Previously, performance observations of this study have shown that the supplementation of BA can improve body weight gain (BWG), feed conversion ratio (FCR) and microbial population in broilers [28]. Therefore, it was hypothesized that Bacillus amyloliquefaciens CECT 5940 as a probiotic supplement could improve gut environment so as to help reduce adverse effects of NE in chickens and positively affect growth and nutrient uptake in birds fed RCP diets. The current study used two experiments to evaluate the effect of this probiotic on NE challenge and different crude protein levels to test the above hypothesis.


All procedures of this study were reviewed and approved by the Animal Ethics Committee of the University of New England (17/127). All procedures involving the birds, including health, care, and use of laboratory animals, were fulfilled within the Code of Practice for the Use of Animals for Scientific Purposes issued by the Australian Code for the Care and Use of Animals for Scientific Purposes (NHMRC, 2013).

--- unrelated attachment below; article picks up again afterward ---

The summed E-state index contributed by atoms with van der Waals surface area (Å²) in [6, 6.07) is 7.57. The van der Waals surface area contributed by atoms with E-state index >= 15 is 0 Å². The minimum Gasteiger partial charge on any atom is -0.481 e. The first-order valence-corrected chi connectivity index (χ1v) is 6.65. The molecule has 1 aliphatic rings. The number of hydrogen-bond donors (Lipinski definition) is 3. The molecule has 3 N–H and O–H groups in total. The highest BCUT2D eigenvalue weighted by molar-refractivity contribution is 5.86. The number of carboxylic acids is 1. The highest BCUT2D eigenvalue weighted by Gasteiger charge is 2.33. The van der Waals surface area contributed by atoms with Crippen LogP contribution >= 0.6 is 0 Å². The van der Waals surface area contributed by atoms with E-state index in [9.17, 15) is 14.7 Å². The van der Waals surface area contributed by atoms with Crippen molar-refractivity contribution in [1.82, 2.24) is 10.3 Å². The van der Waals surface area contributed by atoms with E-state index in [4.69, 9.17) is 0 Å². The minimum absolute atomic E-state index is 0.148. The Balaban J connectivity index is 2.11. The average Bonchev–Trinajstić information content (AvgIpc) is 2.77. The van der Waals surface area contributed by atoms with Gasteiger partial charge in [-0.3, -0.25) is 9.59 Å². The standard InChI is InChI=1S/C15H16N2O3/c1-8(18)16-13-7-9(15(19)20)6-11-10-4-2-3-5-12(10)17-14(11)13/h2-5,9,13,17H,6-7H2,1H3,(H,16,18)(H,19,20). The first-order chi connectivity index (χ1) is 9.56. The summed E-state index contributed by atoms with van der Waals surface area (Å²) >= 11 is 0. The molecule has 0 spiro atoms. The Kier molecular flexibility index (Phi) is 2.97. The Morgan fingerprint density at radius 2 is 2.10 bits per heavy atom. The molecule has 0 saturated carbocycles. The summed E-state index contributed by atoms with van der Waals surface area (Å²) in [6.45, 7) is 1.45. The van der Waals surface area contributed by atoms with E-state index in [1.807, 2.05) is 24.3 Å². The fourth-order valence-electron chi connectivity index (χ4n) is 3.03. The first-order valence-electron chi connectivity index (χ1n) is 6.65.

Experimental design and diets

Two experiments were conducted to evaluate the effect of BA supplementation under a necrotic enteritis challenge and/or on different levels of crude protein in diets. All birds in both experiments were as hatched Ross-308 chickens and were obtained from Baiada hatchery in Tamworth, NSW, Australia. Upon arrival, all birds were feather-sexed to enable allocation of the same ratio between males and females in each pen. Both experiments were designed as 2 × 2 factorial arrangement with 480 birds using 32 pens. Each experiment consisted of four treatments, 8 replicates, and 15 birds per pen. In experiment 1, the factors were NE challenge (yes or no) and BA probiotic supplementation (yes or no). In experiment 2, all birds were challenged with NE, and the treatments were dietary CP level (standard or reduced) and BA probiotic supplementation (yes or no).